To demonstrate that intravenous administration of AC137 (25,28,29 tripro-human amylin), a human amylin analogue, modulates the rate of appearance of glucose derived from a standard oral meal in the peripheral circulation of patients with insulin-dependent diabetes mellitus (IDDM).


After the observation that a 2-h infusion of AC137 at a rate of 150 μg/h, in conjunction with the subjects' usual morning insulin dose, decreased postprandial hyperglycemia in 6 subjects with IDDM, a double-blind placebo-controlled two-period crossover design in an additional 18 IDDM patients was undertaken to confirm and extend the observation. Based on reasoning that an effect to modulate the appearance of orally administered glucose would have no impact on the disposition of an intravenous glucose load, nine patients were challenged with an intravenous glucose loads (300 mg/kg), while another nine patients were challenged with a standardized Sustacal meal (350 kcal) during a 5-h infusion of AC137 (50 μg/h). On each occasion, the subjects received their usual morning doses of insulin subcutaneously. The impact of the AC137 infusion on the plasma glucose responses to these different challenges was assessed.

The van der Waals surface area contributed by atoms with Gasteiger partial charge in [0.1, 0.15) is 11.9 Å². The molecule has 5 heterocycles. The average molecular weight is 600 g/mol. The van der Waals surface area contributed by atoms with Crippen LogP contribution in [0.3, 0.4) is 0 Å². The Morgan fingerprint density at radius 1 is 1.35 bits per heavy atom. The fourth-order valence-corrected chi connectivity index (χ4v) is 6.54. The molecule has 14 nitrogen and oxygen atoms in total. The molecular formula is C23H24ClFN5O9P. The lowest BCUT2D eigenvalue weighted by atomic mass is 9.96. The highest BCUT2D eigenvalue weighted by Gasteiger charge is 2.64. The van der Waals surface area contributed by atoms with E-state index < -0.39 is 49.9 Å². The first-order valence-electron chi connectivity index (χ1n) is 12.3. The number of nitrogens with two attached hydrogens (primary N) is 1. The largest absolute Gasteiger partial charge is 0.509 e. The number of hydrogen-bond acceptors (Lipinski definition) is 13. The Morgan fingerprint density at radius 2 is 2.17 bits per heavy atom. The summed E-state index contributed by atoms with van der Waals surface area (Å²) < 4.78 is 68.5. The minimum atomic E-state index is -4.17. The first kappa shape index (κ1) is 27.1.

Intravenous infusion of AC137 yielding steady state plasma concentrations of 225 ± 15 pmol/l (mean ± SE) reduced postprandial plasma glucose concentrations after the standardized Sustacal meal challenge. The mean area under the glucose curve, corrected for baseline, was reduced from −1,869 ± 5,562 mg · dl−1 · min during placebo infusion to −28,872 ± 4,812 mg · dl−1 · min during AC137 infusion, P = 0.0015. In contrast, an AC137 infusion producing steady-state concentrations of 234 ± 16 pmol/l had no effect on the plasma glucose profile after administration of an intravenous glucose load.


AC137 administration, in these patients with IDDM, reduced postprandial hyperglycemia apparently by affecting the delivery rate of glucose from the gastrointestinal tract. AC137 may prove to be a clinically useful addition to insulin regimens to facilitate the achievement of glycemic control.

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